The GDPR includes provisions that promote accountability and governance. These complement the GDPR’s transparency requirements. While the principles of accountability and transparency have previously been implicit requirements of data protection law, the GDPR’s emphasis elevates their significance.

You are expected to put into place comprehensive but proportionate governance measures. Good practice tools that the ICO has championed for a long time such as privacy impact assessments and privacy by design are now legally required in certain circumstances.

Ultimately, these measures should minimise the risk of breaches and uphold the protection of personal data. Practically, this is likely to mean more policies and procedures for organisations, although many organisations will already have good governance measures in place.

What is the accountability principle?

The accountability principle in Article 5(2) requires you to demonstrate that you comply with the principles and states explicitly that this is your responsibility.

How can I demonstrate that I comply?

You must:

  • implement appropriate technical and organisational measures that ensure and demonstrate that you comply. This may include internal data protection policies such as staff training, internal audits of processing activities, and reviews of internal HR policies;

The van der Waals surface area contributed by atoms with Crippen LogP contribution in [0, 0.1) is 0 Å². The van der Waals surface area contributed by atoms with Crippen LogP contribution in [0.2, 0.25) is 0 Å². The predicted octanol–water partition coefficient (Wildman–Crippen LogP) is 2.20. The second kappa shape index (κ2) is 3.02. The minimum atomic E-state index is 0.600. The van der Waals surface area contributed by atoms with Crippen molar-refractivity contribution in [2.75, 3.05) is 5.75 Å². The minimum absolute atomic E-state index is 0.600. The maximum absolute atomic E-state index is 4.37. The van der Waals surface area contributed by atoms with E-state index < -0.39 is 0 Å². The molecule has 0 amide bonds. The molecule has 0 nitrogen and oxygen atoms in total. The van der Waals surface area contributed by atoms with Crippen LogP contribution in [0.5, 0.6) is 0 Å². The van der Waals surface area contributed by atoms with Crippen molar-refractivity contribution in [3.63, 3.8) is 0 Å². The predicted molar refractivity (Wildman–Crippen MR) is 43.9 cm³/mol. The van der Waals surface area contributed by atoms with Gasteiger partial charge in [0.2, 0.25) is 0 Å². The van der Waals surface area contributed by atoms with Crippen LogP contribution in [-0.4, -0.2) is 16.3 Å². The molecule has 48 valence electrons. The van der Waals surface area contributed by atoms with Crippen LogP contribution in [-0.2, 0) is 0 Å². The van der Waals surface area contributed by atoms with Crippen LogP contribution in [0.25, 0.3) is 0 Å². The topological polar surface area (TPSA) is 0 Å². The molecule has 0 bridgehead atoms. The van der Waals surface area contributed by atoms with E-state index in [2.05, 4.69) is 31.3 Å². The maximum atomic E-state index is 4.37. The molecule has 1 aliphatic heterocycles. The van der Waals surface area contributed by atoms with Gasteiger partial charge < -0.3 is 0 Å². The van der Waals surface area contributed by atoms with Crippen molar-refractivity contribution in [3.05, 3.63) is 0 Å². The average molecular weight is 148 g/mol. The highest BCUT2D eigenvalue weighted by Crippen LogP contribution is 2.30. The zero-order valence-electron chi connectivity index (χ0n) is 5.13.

• maintain relevant documentation on processing activities;
  • where appropriate, appoint a data protection officer;
  • implement measures that meet the principles of data protection by design and data protection by default. Measures could include:
    • data minimisation;
    • pseudonymisation;
    • transparency;
    • allowing individuals to monitor processing; and
    • creating and improving security features on an ongoing basis.
  • use data protection impact assessments where appropriate.

You can also:

  • adhere to approved codes of conduct and/or certification schemes. See the section on codes of conduct and certification for more detail.